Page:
Can you send me a pm about the price? Thanks!

Amuraxis7 months ago

Very nice build.

My commendations on your build quality and your great documentation.

*double thumbs up*

arandolph19 months ago

Yea, kit price? Great design, how do you power it, and how would i build it without the auto?

jpietrzak11 months ago

How much for the kit? I am interested in it. :)

ChicagoDave2 years ago
Good stuff. Great PCB design!

Just curious...have you played around at all with a sound-reactive version of this? Like maybe a VU controlled PWM or something along that line of thought?
sdkr882 years ago
Hi am very much interested on this KIT, can you send me the price list of the same. and do you send a predefined KIT / in spare....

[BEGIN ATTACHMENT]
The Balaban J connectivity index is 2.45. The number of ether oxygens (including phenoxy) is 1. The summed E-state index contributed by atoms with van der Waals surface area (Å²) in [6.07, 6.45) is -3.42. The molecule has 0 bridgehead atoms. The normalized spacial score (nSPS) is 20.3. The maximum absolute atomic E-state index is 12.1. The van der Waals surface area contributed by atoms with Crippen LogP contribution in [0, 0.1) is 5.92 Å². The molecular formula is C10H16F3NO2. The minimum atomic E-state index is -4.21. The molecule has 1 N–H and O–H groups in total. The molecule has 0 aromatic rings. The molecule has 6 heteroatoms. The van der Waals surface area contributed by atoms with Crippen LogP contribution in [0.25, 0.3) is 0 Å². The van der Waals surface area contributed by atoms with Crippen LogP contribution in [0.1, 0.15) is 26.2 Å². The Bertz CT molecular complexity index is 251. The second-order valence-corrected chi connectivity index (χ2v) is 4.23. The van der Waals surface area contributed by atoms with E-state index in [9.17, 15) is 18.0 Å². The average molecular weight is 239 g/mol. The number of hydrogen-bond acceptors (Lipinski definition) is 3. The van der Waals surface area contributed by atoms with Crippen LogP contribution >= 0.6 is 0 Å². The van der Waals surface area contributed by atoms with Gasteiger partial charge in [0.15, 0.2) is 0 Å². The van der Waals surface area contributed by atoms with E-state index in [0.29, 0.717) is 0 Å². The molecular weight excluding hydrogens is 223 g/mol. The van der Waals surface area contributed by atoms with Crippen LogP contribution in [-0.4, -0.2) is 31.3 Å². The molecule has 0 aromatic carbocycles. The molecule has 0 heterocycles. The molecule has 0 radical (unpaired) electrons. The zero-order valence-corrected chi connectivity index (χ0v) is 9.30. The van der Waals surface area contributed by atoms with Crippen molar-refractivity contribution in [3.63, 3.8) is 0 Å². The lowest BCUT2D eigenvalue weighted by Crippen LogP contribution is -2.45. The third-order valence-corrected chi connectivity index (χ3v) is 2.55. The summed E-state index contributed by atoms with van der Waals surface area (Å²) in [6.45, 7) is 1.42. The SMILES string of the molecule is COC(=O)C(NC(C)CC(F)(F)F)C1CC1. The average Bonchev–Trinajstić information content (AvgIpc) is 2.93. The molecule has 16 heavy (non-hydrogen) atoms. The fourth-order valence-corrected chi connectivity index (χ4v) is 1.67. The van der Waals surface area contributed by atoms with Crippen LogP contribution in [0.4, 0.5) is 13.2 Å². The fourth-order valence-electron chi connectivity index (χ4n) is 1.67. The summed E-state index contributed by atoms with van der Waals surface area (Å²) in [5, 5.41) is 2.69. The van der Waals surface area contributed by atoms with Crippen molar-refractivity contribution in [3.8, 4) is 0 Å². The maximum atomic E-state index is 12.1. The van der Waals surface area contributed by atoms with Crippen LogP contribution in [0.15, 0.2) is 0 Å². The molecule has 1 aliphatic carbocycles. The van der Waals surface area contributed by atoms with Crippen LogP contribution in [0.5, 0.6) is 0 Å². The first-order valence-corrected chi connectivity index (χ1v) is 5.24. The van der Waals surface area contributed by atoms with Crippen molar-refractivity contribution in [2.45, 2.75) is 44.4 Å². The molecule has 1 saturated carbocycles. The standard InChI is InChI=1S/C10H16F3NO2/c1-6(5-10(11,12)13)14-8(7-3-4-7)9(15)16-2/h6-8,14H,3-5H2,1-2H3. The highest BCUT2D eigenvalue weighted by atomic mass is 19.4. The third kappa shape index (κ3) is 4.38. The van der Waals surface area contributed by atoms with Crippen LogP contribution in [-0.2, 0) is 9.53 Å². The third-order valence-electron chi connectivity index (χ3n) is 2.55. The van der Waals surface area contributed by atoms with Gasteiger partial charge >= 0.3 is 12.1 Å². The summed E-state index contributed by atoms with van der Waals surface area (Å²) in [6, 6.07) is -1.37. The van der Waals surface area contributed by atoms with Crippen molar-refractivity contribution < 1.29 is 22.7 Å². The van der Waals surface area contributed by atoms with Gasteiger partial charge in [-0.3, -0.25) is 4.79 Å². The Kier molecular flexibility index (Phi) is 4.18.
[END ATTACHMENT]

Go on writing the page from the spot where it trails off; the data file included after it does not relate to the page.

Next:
davidheld2 years ago
Do you sell a kit?
AP Digital light (author)  davidheld2 years ago
I sent you PM.
ananda12 years ago
How would one integrate a spirograph into a party SAFELY? Would you aim it at the air, a wall, the ground? Lawyers are expensive.
mondeluz2 years ago
hey i too want to build this but i too need to know the full price of parts can u PM mee please?
owen19693 years ago
Hi can you PM me the price for parts, Printed board, and fully assembled unit.

Cheers

owen
AP Digital light (author)  owen19693 years ago
I've sent you PM.
Hi can you also please pm me the price? thanks a lot!
SavoJr3 years ago
303 comments! Sweet! =) Anyhow, have to ruin that beautiful number with my comment.


If you ppl. build DIY laser show equipments consider to add glass art in front of beam.